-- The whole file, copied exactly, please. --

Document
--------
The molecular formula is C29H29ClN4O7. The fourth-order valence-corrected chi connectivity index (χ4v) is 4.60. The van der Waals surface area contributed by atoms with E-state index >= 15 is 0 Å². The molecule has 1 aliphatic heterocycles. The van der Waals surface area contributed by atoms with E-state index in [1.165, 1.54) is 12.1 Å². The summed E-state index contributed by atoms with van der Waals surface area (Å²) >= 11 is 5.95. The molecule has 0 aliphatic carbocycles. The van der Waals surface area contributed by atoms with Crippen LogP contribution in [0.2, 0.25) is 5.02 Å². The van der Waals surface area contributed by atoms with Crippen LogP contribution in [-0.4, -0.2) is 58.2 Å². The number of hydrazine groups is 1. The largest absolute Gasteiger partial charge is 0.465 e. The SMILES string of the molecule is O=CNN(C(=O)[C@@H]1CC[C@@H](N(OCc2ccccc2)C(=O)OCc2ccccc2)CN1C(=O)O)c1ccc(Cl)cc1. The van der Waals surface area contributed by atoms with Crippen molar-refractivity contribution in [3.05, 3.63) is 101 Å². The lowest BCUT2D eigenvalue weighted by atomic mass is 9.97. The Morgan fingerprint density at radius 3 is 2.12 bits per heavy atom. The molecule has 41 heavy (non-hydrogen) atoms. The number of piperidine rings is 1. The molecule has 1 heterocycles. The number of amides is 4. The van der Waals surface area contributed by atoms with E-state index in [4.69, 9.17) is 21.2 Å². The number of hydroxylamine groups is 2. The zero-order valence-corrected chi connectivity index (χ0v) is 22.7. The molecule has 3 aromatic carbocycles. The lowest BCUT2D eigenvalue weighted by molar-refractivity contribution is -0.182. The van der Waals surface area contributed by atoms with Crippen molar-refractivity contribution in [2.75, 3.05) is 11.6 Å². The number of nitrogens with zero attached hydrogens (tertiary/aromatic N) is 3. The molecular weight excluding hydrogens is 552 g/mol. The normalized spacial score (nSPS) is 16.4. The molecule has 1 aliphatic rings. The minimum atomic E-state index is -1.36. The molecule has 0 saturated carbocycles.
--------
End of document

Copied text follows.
The molecular formula is C29H29ClN4O7. The fourth-order valence-corrected chi connectivity index (χ4v) is 4.60. The van der Waals surface area contributed by atoms with E-state index >= 15 is 0 Å². The molecule has 1 aliphatic heterocycles. The van der Waals surface area contributed by atoms with E-state index in [1.165, 1.54) is 12.1 Å². The summed E-state index contributed by atoms with van der Waals surface area (Å²) >= 11 is 5.95. The molecule has 0 aliphatic carbocycles. The van der Waals surface area contributed by atoms with Crippen LogP contribution in [0.2, 0.25) is 5.02 Å². The van der Waals surface area contributed by atoms with Crippen LogP contribution in [-0.4, -0.2) is 58.2 Å². The number of hydrazine groups is 1. The largest absolute Gasteiger partial charge is 0.465 e. The SMILES string of the molecule is O=CNN(C(=O)[C@@H]1CC[C@@H](N(OCc2ccccc2)C(=O)OCc2ccccc2)CN1C(=O)O)c1ccc(Cl)cc1. The van der Waals surface area contributed by atoms with Crippen molar-refractivity contribution in [3.05, 3.63) is 101 Å². The lowest BCUT2D eigenvalue weighted by atomic mass is 9.97. The Morgan fingerprint density at radius 3 is 2.12 bits per heavy atom. The molecule has 41 heavy (non-hydrogen) atoms. The number of piperidine rings is 1. The molecule has 1 heterocycles. The number of amides is 4. The van der Waals surface area contributed by atoms with E-state index in [4.69, 9.17) is 21.2 Å². The number of hydroxylamine groups is 2. The zero-order valence-corrected chi connectivity index (χ0v) is 22.7. The molecule has 3 aromatic carbocycles. The lowest BCUT2D eigenvalue weighted by molar-refractivity contribution is -0.182. The van der Waals surface area contributed by atoms with Crippen molar-refractivity contribution in [2.75, 3.05) is 11.6 Å². The number of nitrogens with zero attached hydrogens (tertiary/aromatic N) is 3. The molecular weight excluding hydrogens is 552 g/mol. The normalized spacial score (nSPS) is 16.4. The molecule has 1 aliphatic rings. The minimum atomic E-state index is -1.36. The molecule has 0 saturated carbocycles.